Forget the App Store Exists?

I’ve read and listened to a lot of well-constructed thoughts on the current state of the App Store. App-pricing, the effect of games with their IAPs, the marginal cost of software, niche markets and product differentiation, revenue models… and what this all means for independent developers.

Like many people, it’s caused me to think.

As I consider the next step in my plan, I’ve decided that it will serve me well if I forget the App Store exists…

The App Store for Distribution Only

OK, that’s a purposefully attention-grabbing title but, put all the discussion of pricing and revenue models to one side for a moment and think about the App Store and the process of someone finding a new app.

How does it change my approach if I imagine that the App Store has no mechanism for searching or for browsing? There aren’t featured lists or charts. If I imagine that the App Store simply allows users to download apps that they already know about and, in some cases, will process payments.

That might seem like a step too far. After all, those featured lists do exist, people do browse, and your results in App Store searches can be improved. But it’s a safe step. A step toward something less fuzzy, toward acknowledging reality.

With this view, I’m not crossing my fingers and hoping that some magical-marketing-machine will deliver me sales.

With this view, I need to really think about how people will find out about my app.

This view makes it absolutely clear that there’s more work that just the development. That I need to be able to reach potential customers.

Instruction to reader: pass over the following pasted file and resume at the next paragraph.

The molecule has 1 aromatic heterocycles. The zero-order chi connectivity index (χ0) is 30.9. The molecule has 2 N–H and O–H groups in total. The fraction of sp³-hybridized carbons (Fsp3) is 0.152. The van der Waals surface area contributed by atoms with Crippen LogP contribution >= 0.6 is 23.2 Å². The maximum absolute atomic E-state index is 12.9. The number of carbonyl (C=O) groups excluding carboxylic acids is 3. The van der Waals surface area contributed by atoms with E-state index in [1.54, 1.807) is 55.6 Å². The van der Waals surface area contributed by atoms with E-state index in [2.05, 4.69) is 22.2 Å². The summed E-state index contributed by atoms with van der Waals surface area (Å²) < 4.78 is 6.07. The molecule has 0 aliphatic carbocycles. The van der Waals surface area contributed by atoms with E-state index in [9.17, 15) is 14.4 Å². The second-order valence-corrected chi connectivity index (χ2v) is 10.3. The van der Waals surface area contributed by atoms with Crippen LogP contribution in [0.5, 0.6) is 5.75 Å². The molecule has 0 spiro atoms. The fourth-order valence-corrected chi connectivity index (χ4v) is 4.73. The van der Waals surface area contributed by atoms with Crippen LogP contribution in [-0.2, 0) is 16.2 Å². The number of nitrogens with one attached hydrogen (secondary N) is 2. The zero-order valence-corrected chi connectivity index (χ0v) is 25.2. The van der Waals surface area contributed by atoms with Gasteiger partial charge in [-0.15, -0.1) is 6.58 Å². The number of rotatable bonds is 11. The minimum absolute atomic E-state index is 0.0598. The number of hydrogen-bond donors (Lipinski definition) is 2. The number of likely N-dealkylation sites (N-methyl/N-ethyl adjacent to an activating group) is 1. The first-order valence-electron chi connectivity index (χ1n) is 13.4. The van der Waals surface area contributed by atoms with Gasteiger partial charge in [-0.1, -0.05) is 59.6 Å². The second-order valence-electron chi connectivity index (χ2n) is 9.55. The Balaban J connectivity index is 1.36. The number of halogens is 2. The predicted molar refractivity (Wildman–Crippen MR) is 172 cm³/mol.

This really changes my view on what apps are worth writing. The app(s) that I work on need to fit with my strategy and ability to market my products.

Let’s return to that discussion of revenue models. I could opt for one of the favoured strategies and work on something that’s freemium, perhaps with a subscription service added in. That’s still no good if I haven’t considered how the pricing fits with the target market and worse, if I’ve got no way getting the product in front of those people.

There has been some really good commentary and analysis of app-pricing. In the same way that I don’t want to get caught out, expecting free marketing from the App Store, I also don’t want to get caught up with the idea that the right revenue model will fix all my problems.

I need a dependable method of reaching customers.


There isn’t one size fits all.

The App Store and the marketing/exposure it provides is key for some apps/businesses; they can rely on it. I know that some developers have some influence/control, and the App Store can be built-in as part of a bigger, marketing plan. I’m also pretty sure that people have had over-night hits with pleasing results…

For me, considering App Store generated sales puts me dangerously close to hoping-for-a-hit. I can’t build on that. I need to take full responsibility for reaching the target audience.

Still pretty awesome, actually

Let’s not be disheartened. With this view, the App Store is still a magical-software-delivery mechanism. It’s not that long ago that getting the average person to feel confident downloading new software was a rarity – not to mention, handing over money for it! The App Store is still awesome for developers.